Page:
There is profound uncertainty about the uses of data and of the value of the communications data that communicators share with senior leaders, according to a recent survey of communicators at the director level and, separately, at the VP level and above. The survey from PR News and PublicRelay, a media monitoring and analytics firm, looks at the day-to-day role of measurement and media analysis.
Stories by Steve Goldstein
Digital communications makes nearly all actions and results quantifiable. This should enable communicators to have an easier time proving the value of their work. It’s more complicate than that as this survey from PublicRelay and PR News discovered.
Let’s start with this morning’s initial apology from a powerful man accused of sexual assault: “I certainly don’t remember the rehearsal for the skit in the same way, but I send my sincerest apologies to Leeann. As to the photo, it was clearly intended to be funny but wasn’t. I shouldn’t have done it.”
At PR News’ Measurement Boot Camp in New York on Nov. 9, 2017, Shilpa Mehta, principal analytical lead, Google, discussed three common sins of “dashboarding”—these are missteps that would indicate the problems you’re having have less to do with built-in C-suite skepticism and more to do with your dashboards, despite your laser focus on meeting business challenges.
With 2017 virtually in the rearview mirror I thought it would be good time to sit down over a couple of Cobb salads with Katie Creaser, SVP at agency Affect and a longtime friend of PR News, and talk about the trends that’ll have the greatest impact on PR practitioners next year. Here’s just one: Expect an acceleration of brand crises in news cycles, and for all brands to continue to lose control over the narrative in a crisis.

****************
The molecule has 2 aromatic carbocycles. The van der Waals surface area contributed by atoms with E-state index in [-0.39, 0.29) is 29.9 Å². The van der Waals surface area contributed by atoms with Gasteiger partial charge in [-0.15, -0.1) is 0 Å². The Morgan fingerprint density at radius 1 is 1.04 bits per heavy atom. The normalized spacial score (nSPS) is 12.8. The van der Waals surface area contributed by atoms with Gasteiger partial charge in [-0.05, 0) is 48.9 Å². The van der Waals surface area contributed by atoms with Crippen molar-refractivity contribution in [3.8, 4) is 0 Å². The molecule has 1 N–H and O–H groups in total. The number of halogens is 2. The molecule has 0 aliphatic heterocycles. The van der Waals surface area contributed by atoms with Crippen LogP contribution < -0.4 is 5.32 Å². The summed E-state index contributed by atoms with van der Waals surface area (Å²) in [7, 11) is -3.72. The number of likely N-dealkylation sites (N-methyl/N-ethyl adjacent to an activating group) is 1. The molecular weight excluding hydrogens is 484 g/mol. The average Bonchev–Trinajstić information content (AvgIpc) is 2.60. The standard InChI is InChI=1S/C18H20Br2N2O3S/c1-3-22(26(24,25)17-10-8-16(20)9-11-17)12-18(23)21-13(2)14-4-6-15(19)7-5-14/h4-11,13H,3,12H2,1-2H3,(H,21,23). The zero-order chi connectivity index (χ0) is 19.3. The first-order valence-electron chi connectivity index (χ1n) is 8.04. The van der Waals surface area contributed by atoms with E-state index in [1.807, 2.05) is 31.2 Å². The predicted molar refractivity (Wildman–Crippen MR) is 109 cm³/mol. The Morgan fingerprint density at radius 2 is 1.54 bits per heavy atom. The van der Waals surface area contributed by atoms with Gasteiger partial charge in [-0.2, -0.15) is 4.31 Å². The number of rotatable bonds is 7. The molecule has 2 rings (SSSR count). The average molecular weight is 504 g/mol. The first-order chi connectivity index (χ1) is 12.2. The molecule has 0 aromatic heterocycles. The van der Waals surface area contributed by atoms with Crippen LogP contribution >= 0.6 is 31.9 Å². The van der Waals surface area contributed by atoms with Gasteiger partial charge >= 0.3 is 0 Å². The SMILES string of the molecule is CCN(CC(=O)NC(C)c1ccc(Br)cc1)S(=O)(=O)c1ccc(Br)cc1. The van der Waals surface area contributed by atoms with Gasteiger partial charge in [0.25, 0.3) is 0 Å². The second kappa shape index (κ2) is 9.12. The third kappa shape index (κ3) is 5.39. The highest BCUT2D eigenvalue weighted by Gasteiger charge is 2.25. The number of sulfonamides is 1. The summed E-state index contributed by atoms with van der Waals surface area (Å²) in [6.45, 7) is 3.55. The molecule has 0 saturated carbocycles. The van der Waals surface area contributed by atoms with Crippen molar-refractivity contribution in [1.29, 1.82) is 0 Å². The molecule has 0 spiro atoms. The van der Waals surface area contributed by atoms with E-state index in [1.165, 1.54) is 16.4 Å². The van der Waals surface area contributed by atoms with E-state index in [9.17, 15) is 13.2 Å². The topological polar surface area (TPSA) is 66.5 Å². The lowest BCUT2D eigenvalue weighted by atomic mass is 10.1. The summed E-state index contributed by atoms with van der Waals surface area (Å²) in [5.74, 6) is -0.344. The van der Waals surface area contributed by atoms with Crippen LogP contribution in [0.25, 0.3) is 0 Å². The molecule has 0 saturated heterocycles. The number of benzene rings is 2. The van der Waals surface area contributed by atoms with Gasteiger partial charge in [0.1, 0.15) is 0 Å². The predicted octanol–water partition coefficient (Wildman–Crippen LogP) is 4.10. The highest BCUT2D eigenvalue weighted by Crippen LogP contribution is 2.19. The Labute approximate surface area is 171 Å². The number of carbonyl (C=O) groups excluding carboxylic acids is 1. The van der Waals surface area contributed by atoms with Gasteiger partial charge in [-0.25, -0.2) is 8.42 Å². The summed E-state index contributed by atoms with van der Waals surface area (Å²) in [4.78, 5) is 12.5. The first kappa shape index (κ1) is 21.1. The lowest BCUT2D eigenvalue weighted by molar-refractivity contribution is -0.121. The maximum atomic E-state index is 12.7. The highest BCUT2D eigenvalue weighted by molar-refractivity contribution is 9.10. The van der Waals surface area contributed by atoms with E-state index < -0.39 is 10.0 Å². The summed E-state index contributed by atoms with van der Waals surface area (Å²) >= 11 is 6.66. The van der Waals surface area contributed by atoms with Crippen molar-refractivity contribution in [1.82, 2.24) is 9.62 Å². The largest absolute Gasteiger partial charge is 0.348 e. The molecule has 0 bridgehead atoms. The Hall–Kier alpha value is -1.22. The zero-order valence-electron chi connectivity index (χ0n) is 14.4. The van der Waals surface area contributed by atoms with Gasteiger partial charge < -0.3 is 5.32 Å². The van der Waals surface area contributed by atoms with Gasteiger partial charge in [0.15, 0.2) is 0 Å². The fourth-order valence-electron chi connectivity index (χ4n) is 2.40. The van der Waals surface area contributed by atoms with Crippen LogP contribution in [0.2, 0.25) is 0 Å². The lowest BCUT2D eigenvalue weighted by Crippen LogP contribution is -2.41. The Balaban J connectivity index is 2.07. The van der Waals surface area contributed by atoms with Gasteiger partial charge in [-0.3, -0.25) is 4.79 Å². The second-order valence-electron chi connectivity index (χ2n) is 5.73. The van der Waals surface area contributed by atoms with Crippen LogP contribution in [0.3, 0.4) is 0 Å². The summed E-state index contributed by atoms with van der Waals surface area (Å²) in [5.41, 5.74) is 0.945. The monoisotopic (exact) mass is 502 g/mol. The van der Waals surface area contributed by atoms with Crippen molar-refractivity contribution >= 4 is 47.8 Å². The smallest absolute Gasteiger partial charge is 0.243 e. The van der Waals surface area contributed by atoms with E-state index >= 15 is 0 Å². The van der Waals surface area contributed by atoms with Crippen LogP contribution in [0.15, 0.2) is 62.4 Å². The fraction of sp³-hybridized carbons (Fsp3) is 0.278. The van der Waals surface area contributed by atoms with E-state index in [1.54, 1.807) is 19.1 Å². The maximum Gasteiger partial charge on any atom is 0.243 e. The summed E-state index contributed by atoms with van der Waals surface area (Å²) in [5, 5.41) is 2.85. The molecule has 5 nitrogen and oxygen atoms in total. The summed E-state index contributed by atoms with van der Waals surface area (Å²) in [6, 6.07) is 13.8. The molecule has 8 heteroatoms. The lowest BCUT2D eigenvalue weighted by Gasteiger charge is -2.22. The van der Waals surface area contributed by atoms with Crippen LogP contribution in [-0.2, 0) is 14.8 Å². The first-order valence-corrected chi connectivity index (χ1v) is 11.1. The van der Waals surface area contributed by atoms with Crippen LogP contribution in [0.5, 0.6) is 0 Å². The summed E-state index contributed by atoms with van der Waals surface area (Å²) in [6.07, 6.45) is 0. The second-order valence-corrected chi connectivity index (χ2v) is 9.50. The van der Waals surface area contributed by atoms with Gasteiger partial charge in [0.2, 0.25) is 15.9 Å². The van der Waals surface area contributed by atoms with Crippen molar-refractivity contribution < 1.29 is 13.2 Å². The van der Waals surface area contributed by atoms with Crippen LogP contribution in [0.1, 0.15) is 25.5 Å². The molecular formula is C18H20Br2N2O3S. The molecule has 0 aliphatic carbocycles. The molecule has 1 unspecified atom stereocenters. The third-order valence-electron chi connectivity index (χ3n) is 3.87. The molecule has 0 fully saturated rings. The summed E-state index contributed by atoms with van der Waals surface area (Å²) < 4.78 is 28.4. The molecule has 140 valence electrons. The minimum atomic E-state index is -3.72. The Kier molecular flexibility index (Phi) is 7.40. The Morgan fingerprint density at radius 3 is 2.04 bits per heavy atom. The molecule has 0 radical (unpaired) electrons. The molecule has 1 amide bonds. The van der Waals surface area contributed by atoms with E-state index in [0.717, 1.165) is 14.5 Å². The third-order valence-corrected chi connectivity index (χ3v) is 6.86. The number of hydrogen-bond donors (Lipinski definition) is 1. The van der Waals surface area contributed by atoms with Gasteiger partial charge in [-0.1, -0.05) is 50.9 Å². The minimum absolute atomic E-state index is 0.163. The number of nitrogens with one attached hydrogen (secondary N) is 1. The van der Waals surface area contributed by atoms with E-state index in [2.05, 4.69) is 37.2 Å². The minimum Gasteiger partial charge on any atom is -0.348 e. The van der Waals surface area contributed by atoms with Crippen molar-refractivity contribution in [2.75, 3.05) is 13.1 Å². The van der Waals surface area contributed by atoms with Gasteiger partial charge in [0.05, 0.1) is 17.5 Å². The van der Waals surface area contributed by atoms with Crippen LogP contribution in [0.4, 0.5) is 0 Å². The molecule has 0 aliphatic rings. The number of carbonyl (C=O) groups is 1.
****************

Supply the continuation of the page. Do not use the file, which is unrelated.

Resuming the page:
ESPN’s social media guidelines boil down to “if you wouldn’t say it on our TV or website screens, don’t say it in social.” That leaves a lot of room for interpretation, especially in today’s highly charged climate, but it’s a rule of thumb most of us understand. We all know it’s much easier and safer to express fury and strong opinions on social media than it is to express them in face-to-face situations or on, say, national television. But still—there’s that gray area between personal expression in one’s own social media accounts and one’s responsibility to an employer.
Back in January 2015, it seemed like such sweet pairing: Dannon and NFL quarterback Cam Newton. Dannon had just made a deal to be the official yogurt of the NFL, and made a side deal with Newton, who would serve as the lead pitchman for Dannon’s new Oikos Triple Zero. What could possibly go wrong? Brands make deals with celebrities and influencers all the time, and we all know that once a deal is signed, the celebrity or influencer will be super, super careful not to do or say anything that might reflect badly on the brand.
Unlike Amazon, which began as an online bookstore and moved beyond that singular identity to become an online store for anything you could possibly want to buy—as well as a search engine and entertainment content producer—Twitter has stuck to its initial identity. Being just one thing is dangerous in a marketplace that keeps getting reshaped by advances in technology and changes in consumer habits.
Four of the people who’ve helped engineer the momentum toward research- and insights-based PR joined PR News on Thursday, Sept. 21, for a Twitter chat as part of AMEC’s annual Measurement Month. This was the fourth consecutive year PR News and AMEC have organized a Twitter chat featuring members of PR News’ Measurement Hall of Fame.
Brands have to be extremely sensitive about how they show support in times of crisis. It’s all too easy to come across as crass and opportunistic, despite the best of intentions. Airlines, though, are in a unique position when a natural disaster strikes. They can take real, life-changing action.